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Entertaining and celebrating with family and friends is what the holiday season is all about.

This year, take some time to learn about potential fire hazards related to Christmas trees, cooking, candles, decorations, electrical cords, and heating devices.

Keep your holiday parties safe with these U.S. Fire Administration (USFA) tips:
  • Test your smoke alarms and tell your guests about your home fire escape plan.
  • Fill the tree stand with water every day. 
  • Keep children and pets away from lit candles.
  • Keep matches and lighters up high in a locked cabinet.
  • Stay in the kitchen when cooking at high temperatures like frying, grilling or broiling.
  • Ask people who smoke to smoke outside. Remind smokers to keep their smoking materials with them, so young children do not touch them.
  • Keep doorways and exit paths clear of furniture and decorations.

Find more holiday and fire safety information on the USFA Holiday Safety page.
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Construction is booming on campus. New buildings are going up and older spaces are being renovated. This has resulted in a number of laboratories relocating or planning for relocation. Just as moving a home requires advance planning for a smooth transition, moving an active lab involves a coordinated effort to safely and efficiently empty the old space and occupy the new one.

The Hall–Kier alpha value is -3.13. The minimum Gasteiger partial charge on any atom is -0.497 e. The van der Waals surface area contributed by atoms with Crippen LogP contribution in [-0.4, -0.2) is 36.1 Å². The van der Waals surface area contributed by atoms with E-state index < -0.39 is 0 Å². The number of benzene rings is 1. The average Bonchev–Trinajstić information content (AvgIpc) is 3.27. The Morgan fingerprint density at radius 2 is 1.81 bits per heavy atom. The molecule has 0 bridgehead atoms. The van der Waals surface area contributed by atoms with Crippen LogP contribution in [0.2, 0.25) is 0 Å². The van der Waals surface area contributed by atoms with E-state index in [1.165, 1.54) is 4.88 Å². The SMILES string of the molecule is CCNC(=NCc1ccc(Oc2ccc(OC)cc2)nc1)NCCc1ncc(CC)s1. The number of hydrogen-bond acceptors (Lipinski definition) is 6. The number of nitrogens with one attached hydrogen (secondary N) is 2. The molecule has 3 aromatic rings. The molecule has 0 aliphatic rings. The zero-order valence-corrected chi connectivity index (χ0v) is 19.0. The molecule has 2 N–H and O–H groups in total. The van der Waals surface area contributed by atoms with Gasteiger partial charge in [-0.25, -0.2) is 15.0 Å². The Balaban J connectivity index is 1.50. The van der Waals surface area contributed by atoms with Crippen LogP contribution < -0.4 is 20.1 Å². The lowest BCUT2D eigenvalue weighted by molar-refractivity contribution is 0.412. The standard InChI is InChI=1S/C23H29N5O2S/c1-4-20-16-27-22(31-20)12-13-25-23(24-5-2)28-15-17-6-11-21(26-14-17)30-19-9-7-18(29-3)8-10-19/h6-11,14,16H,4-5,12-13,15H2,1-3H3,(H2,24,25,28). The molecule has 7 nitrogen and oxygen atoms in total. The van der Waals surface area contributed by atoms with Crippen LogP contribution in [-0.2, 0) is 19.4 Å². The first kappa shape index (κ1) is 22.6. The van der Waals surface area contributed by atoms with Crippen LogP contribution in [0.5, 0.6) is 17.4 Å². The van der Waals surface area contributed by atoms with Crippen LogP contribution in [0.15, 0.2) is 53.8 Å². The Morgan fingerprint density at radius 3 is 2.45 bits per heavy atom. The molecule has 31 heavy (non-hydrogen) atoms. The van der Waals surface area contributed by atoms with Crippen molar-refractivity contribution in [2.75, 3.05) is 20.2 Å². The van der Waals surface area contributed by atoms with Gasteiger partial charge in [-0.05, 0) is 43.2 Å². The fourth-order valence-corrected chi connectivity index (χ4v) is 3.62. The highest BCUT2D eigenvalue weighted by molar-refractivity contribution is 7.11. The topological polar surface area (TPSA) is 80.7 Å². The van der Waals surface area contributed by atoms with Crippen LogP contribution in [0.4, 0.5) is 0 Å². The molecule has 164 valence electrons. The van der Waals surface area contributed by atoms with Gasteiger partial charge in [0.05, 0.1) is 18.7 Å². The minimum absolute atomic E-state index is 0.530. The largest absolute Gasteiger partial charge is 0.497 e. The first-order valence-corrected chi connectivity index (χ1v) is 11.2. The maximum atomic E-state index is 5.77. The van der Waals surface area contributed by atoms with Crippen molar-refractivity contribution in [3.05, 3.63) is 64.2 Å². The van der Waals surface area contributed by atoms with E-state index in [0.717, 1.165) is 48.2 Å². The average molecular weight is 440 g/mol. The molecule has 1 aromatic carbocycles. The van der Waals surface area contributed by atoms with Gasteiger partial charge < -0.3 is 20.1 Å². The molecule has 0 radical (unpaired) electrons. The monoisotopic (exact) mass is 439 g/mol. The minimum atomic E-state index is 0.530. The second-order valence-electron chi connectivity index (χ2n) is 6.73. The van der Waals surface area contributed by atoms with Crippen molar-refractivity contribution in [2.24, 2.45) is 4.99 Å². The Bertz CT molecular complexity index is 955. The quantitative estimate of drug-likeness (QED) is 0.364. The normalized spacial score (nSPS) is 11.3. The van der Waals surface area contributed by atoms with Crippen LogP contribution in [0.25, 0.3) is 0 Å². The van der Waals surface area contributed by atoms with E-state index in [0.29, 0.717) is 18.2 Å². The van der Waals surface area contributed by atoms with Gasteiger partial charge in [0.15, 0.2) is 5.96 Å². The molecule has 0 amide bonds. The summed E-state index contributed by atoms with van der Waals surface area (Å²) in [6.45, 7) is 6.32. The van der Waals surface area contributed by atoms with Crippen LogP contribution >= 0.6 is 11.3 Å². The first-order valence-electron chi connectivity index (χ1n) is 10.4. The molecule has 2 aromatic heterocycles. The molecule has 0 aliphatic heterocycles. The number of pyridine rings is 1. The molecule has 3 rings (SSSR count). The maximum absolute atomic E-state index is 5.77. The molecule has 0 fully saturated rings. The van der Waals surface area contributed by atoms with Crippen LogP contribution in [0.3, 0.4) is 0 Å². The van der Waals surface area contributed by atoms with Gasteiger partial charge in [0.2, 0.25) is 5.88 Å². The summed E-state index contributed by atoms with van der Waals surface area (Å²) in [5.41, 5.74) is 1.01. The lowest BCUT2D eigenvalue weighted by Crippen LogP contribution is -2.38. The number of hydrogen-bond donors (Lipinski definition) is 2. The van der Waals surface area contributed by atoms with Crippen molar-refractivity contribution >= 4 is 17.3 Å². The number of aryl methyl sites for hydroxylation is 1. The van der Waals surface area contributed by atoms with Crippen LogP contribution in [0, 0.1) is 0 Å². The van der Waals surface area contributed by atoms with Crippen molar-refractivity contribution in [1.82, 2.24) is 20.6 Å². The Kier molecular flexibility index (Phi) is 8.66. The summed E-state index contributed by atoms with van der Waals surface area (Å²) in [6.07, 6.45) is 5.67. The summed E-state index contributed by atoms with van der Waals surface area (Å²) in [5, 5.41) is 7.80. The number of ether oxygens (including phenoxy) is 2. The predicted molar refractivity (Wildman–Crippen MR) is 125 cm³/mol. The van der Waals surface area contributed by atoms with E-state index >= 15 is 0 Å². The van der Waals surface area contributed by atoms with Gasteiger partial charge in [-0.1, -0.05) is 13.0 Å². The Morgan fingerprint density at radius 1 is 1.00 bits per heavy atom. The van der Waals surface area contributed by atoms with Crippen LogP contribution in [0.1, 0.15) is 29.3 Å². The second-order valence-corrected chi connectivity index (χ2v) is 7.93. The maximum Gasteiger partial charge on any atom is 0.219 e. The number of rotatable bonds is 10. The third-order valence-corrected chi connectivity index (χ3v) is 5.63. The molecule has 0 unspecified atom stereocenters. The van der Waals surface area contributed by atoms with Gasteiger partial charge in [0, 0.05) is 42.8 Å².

Because some of the materials and equipment in these laboratories are hazardous or regulated, the Department of Environmental Health and Safety (EHS) has designed a series of forms and guides to streamline the process. Information can be found here. Please contact us as soon as you know the approximate date of your lab move so that we can assist in the closeout of the lab. It is especially important that radioactive materials, controlled drugs used in research, and chemical and biological hazards be moved according to state and federal requirements. The lab closeout checklist can provide guidance.

FEMA have working smoke alarms
Daylight saving time ends Sunday, Nov. 5. When turning your clock back one hour, make sure your smoke and carbon monoxide alarms are working, and check that the batteries have plenty of charge. It is also a great time to check the expiration dates of your emergency supplies.

A smoke alarm with a dead or missing battery can be the same as having no smoke alarm at all.